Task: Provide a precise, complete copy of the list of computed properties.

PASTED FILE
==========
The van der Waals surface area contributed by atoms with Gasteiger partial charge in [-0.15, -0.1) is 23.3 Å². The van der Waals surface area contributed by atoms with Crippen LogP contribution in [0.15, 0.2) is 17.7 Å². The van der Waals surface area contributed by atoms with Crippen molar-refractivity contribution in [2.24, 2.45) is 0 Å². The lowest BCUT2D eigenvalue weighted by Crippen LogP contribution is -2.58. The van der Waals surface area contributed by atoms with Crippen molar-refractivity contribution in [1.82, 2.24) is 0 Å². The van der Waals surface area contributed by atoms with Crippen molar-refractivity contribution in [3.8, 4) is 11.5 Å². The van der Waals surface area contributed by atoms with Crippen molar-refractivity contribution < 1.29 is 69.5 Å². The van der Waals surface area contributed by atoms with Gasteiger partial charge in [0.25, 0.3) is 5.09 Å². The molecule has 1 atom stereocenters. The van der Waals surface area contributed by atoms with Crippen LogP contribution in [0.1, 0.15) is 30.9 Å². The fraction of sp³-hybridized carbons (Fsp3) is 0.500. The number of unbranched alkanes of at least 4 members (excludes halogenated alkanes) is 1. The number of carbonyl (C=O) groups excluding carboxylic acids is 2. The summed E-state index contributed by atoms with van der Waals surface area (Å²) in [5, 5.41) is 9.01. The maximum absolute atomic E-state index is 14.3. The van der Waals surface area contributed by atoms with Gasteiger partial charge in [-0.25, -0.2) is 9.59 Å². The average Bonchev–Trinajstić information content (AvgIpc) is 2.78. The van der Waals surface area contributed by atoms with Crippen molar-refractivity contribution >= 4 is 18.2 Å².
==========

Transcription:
The van der Waals surface area contributed by atoms with Gasteiger partial charge in [-0.15, -0.1) is 23.3 Å². The van der Waals surface area contributed by atoms with Crippen LogP contribution in [0.15, 0.2) is 17.7 Å². The van der Waals surface area contributed by atoms with Crippen molar-refractivity contribution in [2.24, 2.45) is 0 Å². The lowest BCUT2D eigenvalue weighted by Crippen LogP contribution is -2.58. The van der Waals surface area contributed by atoms with Crippen molar-refractivity contribution in [1.82, 2.24) is 0 Å². The van der Waals surface area contributed by atoms with Crippen molar-refractivity contribution in [3.8, 4) is 11.5 Å². The van der Waals surface area contributed by atoms with Crippen molar-refractivity contribution < 1.29 is 69.5 Å². The van der Waals surface area contributed by atoms with Gasteiger partial charge in [0.25, 0.3) is 5.09 Å². The molecule has 1 atom stereocenters. The van der Waals surface area contributed by atoms with Crippen LogP contribution in [0.1, 0.15) is 30.9 Å². The fraction of sp³-hybridized carbons (Fsp3) is 0.500. The number of unbranched alkanes of at least 4 members (excludes halogenated alkanes) is 1. The number of carbonyl (C=O) groups excluding carboxylic acids is 2. The summed E-state index contributed by atoms with van der Waals surface area (Å²) in [5, 5.41) is 9.01. The maximum absolute atomic E-state index is 14.3. The van der Waals surface area contributed by atoms with Gasteiger partial charge in [-0.25, -0.2) is 9.59 Å². The average Bonchev–Trinajstić information content (AvgIpc) is 2.78. The van der Waals surface area contributed by atoms with Crippen molar-refractivity contribution >= 4 is 18.2 Å².